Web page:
“Sometimes the decisions that were made seemed a little ironic to us,” Weisman explains. “We’ve been told you can show Demona smashing a handful of characters, but you don’t want it to seem free. We wanted her to blow someone up as she walked off the stage and they said that was too much. Someone said, ‘Well, what if she shoots and blasts a woman’s arm, but otherwise she’s okay?’ And the answer was, “OK, you can do it. I thought, ‘It’s dark and they don’t even realize it.’ Everyone is shattered into a million pieces and dead. This woman is going to turn back to flesh at sunrise and half of her arm is going to be gone and she is going to bleed. It’s just awful.

Conflicts with Disney executives weren’t always so predictable. While recording with Gary Krisel, then director of Walt Disney Television Animation, Weisman and writer Gary Sperling described an upcoming plot in which Xanatos married his chief mercenary ally Fox and the two had a child. While the episode hasn’t aired yet, it had already been written and animated.

“[Krisel] says, ‘You can’t do that,’ ”Weisman recalls. “These are the bad guys. You can’t let the bad guys have a child. What are you going to do? You can’t take their child away from them, but you can’t let the wicked raise a child. What are you doing to this poor child? There is silence at the table and I said to Gary, “We have already done this.”

Rather than giving up on the job, Disney allowed the plot to move forward and it helped develop these characters and even provided a chance for the villains to team up with the heroes to protect their son.

Chance recording sessions

But while many aspects of the serialized story were planned well in advance as the Gargoyles team sought to build a complex universe, they were also open to a change of course. Fox was originally intended simply to be a loyal servant who deeply admired Xanatos. But then Weisman heard actor Laura San Giacomo read the line: “He’s the brightest man on the planet.”

“I was like, ‘Holy shit. Fox is in love with Xanatos. It’s really interesting. Let’s go with that, ”Weisman says. “We started to conceive this idea of ​​getting married. We thought Xanatos wouldn’t marry a servant. He must respect it. We started to develop her as a more fully realized character and to develop their relationship. “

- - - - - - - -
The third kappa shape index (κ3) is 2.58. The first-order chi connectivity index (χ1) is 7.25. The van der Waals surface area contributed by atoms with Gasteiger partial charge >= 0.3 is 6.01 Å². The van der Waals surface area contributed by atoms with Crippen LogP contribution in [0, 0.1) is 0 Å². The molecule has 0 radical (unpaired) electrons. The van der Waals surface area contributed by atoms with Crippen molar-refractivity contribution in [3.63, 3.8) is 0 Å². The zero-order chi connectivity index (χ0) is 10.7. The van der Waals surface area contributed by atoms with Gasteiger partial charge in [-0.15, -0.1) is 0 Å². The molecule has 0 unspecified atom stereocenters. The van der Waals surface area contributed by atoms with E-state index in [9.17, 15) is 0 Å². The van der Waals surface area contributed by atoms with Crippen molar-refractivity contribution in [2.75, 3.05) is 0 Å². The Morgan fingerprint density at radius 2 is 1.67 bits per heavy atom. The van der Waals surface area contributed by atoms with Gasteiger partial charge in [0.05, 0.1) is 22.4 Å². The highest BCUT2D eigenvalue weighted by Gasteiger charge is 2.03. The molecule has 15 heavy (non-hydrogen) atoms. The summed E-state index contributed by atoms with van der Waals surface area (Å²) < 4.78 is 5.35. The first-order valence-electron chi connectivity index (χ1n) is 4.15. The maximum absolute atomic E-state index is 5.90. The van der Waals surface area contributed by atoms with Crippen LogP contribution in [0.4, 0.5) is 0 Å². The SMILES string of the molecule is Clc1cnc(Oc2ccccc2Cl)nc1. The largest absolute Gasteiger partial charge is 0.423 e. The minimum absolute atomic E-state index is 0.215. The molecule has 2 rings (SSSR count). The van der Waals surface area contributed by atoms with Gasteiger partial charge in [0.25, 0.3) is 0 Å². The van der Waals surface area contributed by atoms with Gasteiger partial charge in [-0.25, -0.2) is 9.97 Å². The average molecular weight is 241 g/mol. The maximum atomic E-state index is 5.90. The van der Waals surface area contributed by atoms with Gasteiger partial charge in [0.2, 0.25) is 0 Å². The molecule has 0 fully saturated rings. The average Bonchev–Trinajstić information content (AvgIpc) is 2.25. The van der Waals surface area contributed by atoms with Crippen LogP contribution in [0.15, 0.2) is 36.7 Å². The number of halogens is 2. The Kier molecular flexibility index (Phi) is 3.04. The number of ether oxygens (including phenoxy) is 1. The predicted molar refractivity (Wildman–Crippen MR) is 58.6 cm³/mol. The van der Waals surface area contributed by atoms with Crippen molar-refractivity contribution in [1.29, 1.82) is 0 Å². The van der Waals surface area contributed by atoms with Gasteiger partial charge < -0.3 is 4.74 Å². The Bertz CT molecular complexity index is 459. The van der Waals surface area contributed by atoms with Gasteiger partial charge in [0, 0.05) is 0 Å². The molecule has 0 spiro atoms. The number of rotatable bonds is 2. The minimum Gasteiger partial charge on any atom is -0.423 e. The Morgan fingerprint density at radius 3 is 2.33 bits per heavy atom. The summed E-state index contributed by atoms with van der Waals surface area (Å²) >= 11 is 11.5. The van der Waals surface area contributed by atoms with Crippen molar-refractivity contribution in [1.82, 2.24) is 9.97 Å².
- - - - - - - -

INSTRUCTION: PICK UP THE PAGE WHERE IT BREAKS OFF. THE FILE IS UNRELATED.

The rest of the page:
I thought, ‘Holy shit. Fox is in love with Xanatos. It’s really interesting. Let’s run with this.

Episodes showed the two to be equal in chess and explained Fox’s complex history as the daughter of a wealthy businessman and Fairy Queen Titania. While Xantos originally explained their relationship as a matter of genetic compatibility and similar goals, she became a true love and helped make Xanatos an even more complex character.

Another case of villainous serendipity arose when Weisman listened to the sound mix of the video output of the show’s first five episodes and continued to hear Elisa Salli Richardson actor say Thailog, which is Goliath’s name from the character of Keith David upside down.

“I was like, ‘We have one of the greatest actors of all time as Goliath and he’s wonderful in that character,” Weisman recalls. “But there are whole aspects of his talent that we just can’t use for Goliath because that would be totally out of character for Goliath. What if Goliath is the bad guy? What if you take Xanatos’ state of mind and put it on Goliath? Let Xanatos clone Goliath, educate him like Xanatos thinks he should be educated. What comes out on the other side is the opposite of Goliath. The origin of this was that I heard this word backwards over and over again. We just tried to stay open to that sort of thing.

Not all the villainous plots Weisman wanted to make were accepted. One in two parts where the powerful witches responsible for the bond between Demona and Macbeth, the Weird Sisters, trapped the heroes in a staging of the play of Shakespeare was famous… well also weird to risk two episodes on it. Weisman dropped the idea because he didn’t think he could cram even the most condensed version of the tragedy plus a framing device into just 22 minutes.

Thailog!Thailog!

“I wanted to use Shakespearean dialogue and I thought the kids would understand,” Weisman explains. “It would be high but understandable. I thought I could do it, but they were a lot less convinced.

But that was the thing about this show. Weisman and his fellow screenwriters have always pushed the boundaries of what a quote / non-quote children’s show can do, and that influence continues to be felt in the world of television animation today.

Weisman viewed Gargoyles as a superhero show with no capes or tights. After the third season ended in 1997, he would continue his work creating complex villains for comic book adaptations like The Spectacular Spider-Man and Young Justice. Yet there are still plenty of fans who would love to see Xanatos, Demona, Macbeth, and the rest of the Gargoyles characters have another chance to shine.

“It was a good gig,” Frakes says. “We’re still talking about that 1994 show. I’ve done a lot of things that no one talks about anymore, but Gargoyles still has a heartbeat based on Weisman’s work and fan loyalty.

Who is your favorite Gargoyles villain? Let us know in the comments!